U.S. Commerce Secretary sides with recreational anglers

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Commercial fishing is contributing to the depletion of Chesapeake Bay menhaden stocks.

Commercial fishing is contributing to the depletion of Chesapeake Bay menhaden stocks.

U.S. Secretary of Commerce Wilbur Ross issued a decision yesterday that targets overfishing of menhaden in Chesapeake Bay.

He found that the state of Virginia was out of compliance after a foreign-known entity, Omega Protein, “willfully violated the fishing cap on menhaden, a key food source for striped bass in Chesapeake Bay, according to a story at OnTheWater.com.

Whit Fosburgh, president and CEO of the Theodore Roosevelt Conservation Partnership, said Ross “made the right move.” Fosburgh added, “Reduction fishing for menhaden threatens the livelihoods of thousands of hard-working fishing guides and tackle-shop owners, and impacts everything from striped bass to whales. Today’s decision holds Omega accountable and sets the stage for improved management of this important forage fish.”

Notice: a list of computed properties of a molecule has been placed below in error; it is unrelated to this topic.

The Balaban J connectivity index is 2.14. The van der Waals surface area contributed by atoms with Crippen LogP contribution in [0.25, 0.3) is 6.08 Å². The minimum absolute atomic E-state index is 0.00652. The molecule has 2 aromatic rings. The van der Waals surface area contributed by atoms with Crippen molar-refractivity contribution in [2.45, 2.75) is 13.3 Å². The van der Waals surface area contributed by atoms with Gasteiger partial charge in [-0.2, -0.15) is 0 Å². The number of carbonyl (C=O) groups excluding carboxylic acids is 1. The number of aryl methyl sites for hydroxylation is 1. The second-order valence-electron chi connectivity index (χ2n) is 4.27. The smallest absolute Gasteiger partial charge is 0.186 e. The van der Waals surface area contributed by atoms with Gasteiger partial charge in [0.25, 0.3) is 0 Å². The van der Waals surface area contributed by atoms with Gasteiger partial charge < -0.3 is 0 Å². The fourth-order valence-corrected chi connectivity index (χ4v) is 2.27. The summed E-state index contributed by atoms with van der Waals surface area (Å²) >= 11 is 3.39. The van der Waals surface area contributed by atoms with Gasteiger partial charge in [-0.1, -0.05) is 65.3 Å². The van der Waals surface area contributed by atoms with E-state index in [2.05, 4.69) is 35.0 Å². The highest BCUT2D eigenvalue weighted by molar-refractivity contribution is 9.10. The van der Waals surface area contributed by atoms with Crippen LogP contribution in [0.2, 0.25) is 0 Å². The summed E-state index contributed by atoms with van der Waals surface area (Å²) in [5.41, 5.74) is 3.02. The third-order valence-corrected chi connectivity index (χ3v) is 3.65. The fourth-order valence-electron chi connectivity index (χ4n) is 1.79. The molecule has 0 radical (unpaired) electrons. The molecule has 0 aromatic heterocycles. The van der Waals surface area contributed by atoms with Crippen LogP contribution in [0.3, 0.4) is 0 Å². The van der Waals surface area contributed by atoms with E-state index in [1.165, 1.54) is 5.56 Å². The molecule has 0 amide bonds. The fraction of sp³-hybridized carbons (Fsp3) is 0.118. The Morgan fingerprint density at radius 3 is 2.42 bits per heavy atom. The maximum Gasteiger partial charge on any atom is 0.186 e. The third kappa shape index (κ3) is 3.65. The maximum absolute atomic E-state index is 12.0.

Glen Hughes, president of the American Sportfishing Association, said Ross’ decision to hold Omega Protein accountable for its actions “demonstrates clear conservation leadership to the sportfishing and boating industry and anglers along the Atlantic Coast.” The ASA said the Atlantic striped bass fishery is in “poor condition,” and Chesapeake Bay is a primary spawning area for the fish.

The Atlantic States Marine Fisheries Commission’s Policy Board unanimously found Virginia out of compliance with the Menhaden Fishery Management Plan. “We applaud Secretary Ross for defending both the management system and the forage base in the Chesapeake Bay,” said David Sikorski, executive director of Coastal Conservation Association Maryland.

Frank Hugelmeyer, president of the National Marine Manufacturers Association, said responsible conservation practices across all fisheries is “essential to the long-term wellbeing of marine ecosystems.”

“Healthy and sustainable forage fish and sportfish stocks are equally important to the recreational boating and fishing community, and this decision is a major step toward protecting and rebuilding both of these critical populations,” he said.

The Virginia general assembly must now decide if it will transfer management of menhaden to the Virginia Marine Resources Commission or place a moratorium on fishing for the species.


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